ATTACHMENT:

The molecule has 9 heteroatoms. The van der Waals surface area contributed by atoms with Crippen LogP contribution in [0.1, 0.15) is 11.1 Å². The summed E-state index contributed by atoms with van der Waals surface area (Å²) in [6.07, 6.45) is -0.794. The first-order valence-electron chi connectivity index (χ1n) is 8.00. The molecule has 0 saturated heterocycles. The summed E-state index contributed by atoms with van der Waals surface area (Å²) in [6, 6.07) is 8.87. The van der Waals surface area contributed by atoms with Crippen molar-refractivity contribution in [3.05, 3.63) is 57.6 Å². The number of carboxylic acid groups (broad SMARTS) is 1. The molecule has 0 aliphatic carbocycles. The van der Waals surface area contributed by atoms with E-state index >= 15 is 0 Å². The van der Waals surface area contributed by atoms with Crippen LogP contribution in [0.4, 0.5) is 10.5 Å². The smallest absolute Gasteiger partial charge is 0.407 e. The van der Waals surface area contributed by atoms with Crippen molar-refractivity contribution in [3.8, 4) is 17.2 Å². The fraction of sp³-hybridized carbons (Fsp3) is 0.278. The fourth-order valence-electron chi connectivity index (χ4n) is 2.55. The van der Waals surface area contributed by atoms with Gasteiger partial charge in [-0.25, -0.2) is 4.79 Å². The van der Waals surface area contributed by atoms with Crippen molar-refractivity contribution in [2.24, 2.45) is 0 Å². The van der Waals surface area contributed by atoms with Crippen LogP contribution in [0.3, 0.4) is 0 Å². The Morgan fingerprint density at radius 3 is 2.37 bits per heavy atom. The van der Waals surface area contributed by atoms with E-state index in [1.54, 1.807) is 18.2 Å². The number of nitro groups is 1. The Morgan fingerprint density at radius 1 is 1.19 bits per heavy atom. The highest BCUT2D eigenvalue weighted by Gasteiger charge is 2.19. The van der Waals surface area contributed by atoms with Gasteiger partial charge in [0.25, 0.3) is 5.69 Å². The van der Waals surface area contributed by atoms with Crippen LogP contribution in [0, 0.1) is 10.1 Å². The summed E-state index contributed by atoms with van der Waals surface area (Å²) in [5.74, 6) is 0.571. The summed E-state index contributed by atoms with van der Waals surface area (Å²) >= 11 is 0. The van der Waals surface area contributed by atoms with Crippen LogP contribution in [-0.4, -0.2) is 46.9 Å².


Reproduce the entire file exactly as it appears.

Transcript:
The molecule has 9 heteroatoms. The van der Waals surface area contributed by atoms with Crippen LogP contribution in [0.1, 0.15) is 11.1 Å². The summed E-state index contributed by atoms with van der Waals surface area (Å²) in [6.07, 6.45) is -0.794. The first-order valence-electron chi connectivity index (χ1n) is 8.00. The molecule has 0 saturated heterocycles. The summed E-state index contributed by atoms with van der Waals surface area (Å²) in [6, 6.07) is 8.87. The van der Waals surface area contributed by atoms with Crippen molar-refractivity contribution in [3.05, 3.63) is 57.6 Å². The number of carboxylic acid groups (broad SMARTS) is 1. The molecule has 0 aliphatic carbocycles. The van der Waals surface area contributed by atoms with E-state index >= 15 is 0 Å². The van der Waals surface area contributed by atoms with Crippen LogP contribution in [0.4, 0.5) is 10.5 Å². The smallest absolute Gasteiger partial charge is 0.407 e. The van der Waals surface area contributed by atoms with Crippen molar-refractivity contribution in [3.8, 4) is 17.2 Å². The fraction of sp³-hybridized carbons (Fsp3) is 0.278. The fourth-order valence-electron chi connectivity index (χ4n) is 2.55. The van der Waals surface area contributed by atoms with Gasteiger partial charge in [-0.25, -0.2) is 4.79 Å². The van der Waals surface area contributed by atoms with Crippen molar-refractivity contribution in [2.24, 2.45) is 0 Å². The van der Waals surface area contributed by atoms with Crippen LogP contribution in [0.3, 0.4) is 0 Å². The Morgan fingerprint density at radius 3 is 2.37 bits per heavy atom. The van der Waals surface area contributed by atoms with E-state index in [1.54, 1.807) is 18.2 Å². The number of nitro groups is 1. The Morgan fingerprint density at radius 1 is 1.19 bits per heavy atom. The highest BCUT2D eigenvalue weighted by Gasteiger charge is 2.19. The van der Waals surface area contributed by atoms with Gasteiger partial charge in [0.25, 0.3) is 5.69 Å². The van der Waals surface area contributed by atoms with Crippen LogP contribution in [0, 0.1) is 10.1 Å². The summed E-state index contributed by atoms with van der Waals surface area (Å²) in [5.74, 6) is 0.571. The summed E-state index contributed by atoms with van der Waals surface area (Å²) >= 11 is 0. The van der Waals surface area contributed by atoms with Crippen LogP contribution in [-0.4, -0.2) is 46.9 Å².